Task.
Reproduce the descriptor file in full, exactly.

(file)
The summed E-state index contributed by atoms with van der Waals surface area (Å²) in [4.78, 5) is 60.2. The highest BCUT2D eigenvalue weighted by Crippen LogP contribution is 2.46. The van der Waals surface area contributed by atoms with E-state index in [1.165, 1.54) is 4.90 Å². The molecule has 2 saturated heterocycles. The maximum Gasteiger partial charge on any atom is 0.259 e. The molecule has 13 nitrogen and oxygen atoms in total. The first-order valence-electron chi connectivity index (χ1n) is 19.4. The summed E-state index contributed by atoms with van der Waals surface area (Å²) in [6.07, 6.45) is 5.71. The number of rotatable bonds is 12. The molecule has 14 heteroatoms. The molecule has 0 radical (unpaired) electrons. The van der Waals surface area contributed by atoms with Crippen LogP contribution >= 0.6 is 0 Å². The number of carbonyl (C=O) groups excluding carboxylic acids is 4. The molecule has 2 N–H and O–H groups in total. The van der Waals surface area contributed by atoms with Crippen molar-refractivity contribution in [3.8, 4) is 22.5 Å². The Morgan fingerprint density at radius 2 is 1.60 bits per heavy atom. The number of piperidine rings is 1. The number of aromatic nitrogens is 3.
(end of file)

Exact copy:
The summed E-state index contributed by atoms with van der Waals surface area (Å²) in [4.78, 5) is 60.2. The highest BCUT2D eigenvalue weighted by Crippen LogP contribution is 2.46. The van der Waals surface area contributed by atoms with E-state index in [1.165, 1.54) is 4.90 Å². The molecule has 2 saturated heterocycles. The maximum Gasteiger partial charge on any atom is 0.259 e. The molecule has 13 nitrogen and oxygen atoms in total. The first-order valence-electron chi connectivity index (χ1n) is 19.4. The summed E-state index contributed by atoms with van der Waals surface area (Å²) in [6.07, 6.45) is 5.71. The number of rotatable bonds is 12. The molecule has 14 heteroatoms. The molecule has 0 radical (unpaired) electrons. The van der Waals surface area contributed by atoms with Crippen LogP contribution >= 0.6 is 0 Å². The number of carbonyl (C=O) groups excluding carboxylic acids is 4. The molecule has 2 N–H and O–H groups in total. The van der Waals surface area contributed by atoms with Crippen molar-refractivity contribution in [3.8, 4) is 22.5 Å². The Morgan fingerprint density at radius 2 is 1.60 bits per heavy atom. The number of piperidine rings is 1. The number of aromatic nitrogens is 3.